Cabècou: small, round, flattish goat cheeses from the Midi-Pyrénées. This is what you need to make the best goat’s cheese salad.
Bleu d’Auvergne: a great alternative to the famous Roquefort.
3 There is a huge difference between privacy and isolation
Working in London and living in Essex our lives were one never-ending stream of trains, traffic jams, crowds, queues… Now, I’m a city girl at heart, despite having grown up in the country, but when we first thought about buying in France my first reaction was to want to be alone. No neighbours, off the beaten track, the more remote the better. Luckily we got talking to someone who pointed out that it gets pretty boring driving half an hour every time you run out of milk, that your french language skills come on much quicker when you have french neighbours and that privacy was what we were actually craving. And he was right.
In Chelmsford our next door neighbour’s kitchen window was a full 20 feet from ours and any barbecue might as well have been a street party as, if the weather was good enough to eat outside, everyone was doing the same thing either side of us.
In France it’s easy to find a property with no near neighbours, or neighbours discretely placed so you are not overlooked or overheard. So if I want to put my music on loud and dance round the garden that’s just between me and The Eagles.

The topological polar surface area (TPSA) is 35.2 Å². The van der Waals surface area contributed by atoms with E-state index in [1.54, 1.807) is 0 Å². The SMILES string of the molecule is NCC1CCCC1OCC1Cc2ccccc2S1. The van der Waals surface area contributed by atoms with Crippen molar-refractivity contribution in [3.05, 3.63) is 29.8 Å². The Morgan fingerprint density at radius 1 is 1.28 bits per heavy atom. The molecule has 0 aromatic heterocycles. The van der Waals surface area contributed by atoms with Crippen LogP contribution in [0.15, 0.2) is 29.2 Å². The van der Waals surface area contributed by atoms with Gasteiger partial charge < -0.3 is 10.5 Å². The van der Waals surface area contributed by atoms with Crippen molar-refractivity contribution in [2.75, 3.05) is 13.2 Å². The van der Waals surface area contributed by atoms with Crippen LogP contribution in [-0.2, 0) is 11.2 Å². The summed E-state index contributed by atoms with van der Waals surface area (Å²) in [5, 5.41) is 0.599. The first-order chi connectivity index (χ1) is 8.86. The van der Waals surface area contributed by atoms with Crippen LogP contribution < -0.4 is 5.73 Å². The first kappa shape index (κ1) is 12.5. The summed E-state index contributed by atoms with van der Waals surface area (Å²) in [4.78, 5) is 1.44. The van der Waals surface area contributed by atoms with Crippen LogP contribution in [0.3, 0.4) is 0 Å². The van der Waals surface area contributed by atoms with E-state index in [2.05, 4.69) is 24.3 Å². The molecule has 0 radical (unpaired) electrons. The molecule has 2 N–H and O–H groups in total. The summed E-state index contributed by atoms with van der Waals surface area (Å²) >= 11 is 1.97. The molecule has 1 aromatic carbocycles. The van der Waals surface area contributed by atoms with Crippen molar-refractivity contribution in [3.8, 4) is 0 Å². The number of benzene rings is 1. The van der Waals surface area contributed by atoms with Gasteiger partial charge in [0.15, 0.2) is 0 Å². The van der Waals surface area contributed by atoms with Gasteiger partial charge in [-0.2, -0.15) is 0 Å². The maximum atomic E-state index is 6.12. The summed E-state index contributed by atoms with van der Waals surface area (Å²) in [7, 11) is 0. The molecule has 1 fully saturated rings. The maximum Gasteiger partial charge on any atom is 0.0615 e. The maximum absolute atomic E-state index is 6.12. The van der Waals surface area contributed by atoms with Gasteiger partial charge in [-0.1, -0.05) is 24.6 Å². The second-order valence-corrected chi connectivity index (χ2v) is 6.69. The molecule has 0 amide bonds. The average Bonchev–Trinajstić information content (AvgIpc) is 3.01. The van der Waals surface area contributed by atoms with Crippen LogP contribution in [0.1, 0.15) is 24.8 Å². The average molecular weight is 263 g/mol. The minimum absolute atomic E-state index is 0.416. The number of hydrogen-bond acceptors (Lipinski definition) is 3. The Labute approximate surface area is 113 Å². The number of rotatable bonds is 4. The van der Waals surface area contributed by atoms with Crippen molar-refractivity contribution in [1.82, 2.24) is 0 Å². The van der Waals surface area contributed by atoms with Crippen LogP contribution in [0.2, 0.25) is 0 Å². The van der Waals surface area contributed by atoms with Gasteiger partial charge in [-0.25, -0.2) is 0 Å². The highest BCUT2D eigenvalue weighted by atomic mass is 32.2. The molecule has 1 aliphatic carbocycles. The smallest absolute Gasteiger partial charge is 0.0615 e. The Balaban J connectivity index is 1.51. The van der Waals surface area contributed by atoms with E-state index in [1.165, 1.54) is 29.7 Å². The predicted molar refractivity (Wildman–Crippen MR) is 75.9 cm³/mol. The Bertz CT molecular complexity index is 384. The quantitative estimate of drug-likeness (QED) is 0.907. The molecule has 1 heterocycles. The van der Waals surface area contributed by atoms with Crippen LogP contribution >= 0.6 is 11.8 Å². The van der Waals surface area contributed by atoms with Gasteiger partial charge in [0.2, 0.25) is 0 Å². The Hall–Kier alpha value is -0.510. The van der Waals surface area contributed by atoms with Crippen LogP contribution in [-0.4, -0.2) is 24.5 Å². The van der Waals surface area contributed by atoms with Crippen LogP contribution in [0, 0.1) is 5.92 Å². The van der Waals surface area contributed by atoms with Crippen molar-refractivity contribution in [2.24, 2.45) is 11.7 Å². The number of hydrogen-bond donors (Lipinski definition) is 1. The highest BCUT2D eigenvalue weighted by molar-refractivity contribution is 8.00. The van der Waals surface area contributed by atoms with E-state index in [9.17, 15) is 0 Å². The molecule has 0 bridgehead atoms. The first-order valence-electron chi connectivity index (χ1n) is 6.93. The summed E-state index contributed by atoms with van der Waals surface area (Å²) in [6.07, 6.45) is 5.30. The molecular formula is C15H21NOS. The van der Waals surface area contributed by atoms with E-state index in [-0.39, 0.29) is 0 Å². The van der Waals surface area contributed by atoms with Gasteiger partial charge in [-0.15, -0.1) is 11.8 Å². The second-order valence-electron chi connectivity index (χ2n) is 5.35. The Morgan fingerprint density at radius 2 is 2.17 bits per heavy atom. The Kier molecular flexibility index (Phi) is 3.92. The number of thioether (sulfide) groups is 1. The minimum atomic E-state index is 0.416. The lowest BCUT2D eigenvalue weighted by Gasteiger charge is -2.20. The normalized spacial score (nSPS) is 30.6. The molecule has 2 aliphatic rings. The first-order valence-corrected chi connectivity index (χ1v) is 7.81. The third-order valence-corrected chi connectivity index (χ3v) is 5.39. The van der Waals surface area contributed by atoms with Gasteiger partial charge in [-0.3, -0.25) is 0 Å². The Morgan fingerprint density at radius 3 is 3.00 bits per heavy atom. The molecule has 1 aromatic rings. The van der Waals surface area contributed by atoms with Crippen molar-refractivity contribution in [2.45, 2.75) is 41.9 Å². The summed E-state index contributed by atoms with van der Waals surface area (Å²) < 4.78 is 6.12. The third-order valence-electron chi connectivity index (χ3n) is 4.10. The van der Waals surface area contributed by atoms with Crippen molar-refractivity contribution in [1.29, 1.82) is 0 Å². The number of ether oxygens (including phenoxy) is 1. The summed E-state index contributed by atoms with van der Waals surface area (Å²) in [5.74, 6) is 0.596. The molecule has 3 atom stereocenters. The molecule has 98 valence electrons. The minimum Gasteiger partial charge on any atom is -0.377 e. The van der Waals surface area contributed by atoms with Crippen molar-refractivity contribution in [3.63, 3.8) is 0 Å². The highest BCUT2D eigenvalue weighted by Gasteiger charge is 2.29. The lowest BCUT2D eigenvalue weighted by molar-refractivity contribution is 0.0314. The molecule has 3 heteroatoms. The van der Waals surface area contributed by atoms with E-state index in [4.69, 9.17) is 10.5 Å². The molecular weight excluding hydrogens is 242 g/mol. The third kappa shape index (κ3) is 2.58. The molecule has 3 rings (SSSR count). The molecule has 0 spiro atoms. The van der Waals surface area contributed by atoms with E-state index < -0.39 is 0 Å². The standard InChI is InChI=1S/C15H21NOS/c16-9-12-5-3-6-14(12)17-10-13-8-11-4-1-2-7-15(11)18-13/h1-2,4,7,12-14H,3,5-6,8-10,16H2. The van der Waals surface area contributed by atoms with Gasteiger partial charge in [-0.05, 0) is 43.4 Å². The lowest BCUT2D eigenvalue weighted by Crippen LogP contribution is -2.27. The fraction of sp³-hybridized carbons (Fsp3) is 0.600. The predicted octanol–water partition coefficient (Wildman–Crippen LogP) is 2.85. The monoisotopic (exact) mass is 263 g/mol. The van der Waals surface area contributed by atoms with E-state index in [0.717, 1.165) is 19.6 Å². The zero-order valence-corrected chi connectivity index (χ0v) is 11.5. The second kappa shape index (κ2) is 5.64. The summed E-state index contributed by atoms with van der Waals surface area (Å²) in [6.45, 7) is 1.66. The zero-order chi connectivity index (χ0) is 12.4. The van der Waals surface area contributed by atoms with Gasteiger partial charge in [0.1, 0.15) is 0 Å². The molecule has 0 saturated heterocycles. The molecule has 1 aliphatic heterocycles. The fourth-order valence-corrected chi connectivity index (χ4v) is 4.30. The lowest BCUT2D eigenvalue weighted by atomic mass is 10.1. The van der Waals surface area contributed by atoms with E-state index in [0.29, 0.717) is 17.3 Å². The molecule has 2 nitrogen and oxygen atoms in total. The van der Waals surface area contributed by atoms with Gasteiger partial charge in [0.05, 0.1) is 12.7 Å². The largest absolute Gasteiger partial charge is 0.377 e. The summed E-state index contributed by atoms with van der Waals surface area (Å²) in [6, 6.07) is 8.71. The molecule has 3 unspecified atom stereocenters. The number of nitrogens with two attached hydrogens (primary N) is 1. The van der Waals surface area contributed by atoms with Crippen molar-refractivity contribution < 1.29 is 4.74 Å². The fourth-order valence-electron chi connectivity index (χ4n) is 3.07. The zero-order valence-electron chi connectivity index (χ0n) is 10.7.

4 Be careful what you (inadvertently) wish for…
Soon after we made the permanent move I mentioned to Jean-Marie, our French neighbour that I quite fancied the idea of having a couple of sheep one day. 3 days later a farmer appeared in an ancient Renault with a lived-in looking trailer behind. He bounced both Renault and trailer down the length of our field and deposited two bored-looking ewes and a perky ram in the back garden along with a bale of hay before disappearing with a cheery wave.
Amelie, Baaaabara and Frank settled in and we roped in a local expert for a crash course in sheep management. The sheep became a great land-management team and I became much more cautious about my chats with Jean-Marie.
5 Having a septic tank is just the way it is…
Having spent my entire life taking for granted mains drainage, the idea of having our own private drainage was a bit of a shock. But if you want to live in the country or in a hamlet, or even in a small village, you are almost certainly going to have a septic tank or fosse septique.
It’s fine. It doesn’t smell if it’s working properly. The more the house is used the better the fosse works and you can buy magic powder (Eparcyl) to flush down the loo to top up the active bacteria which deal with, ahem, stuff.
You’ll get a report when you buy a house telling you if the fosse conforms or not and what is needed to bring it up to the norms. From the point of purchase there is a year’s grace for any works to be carried out.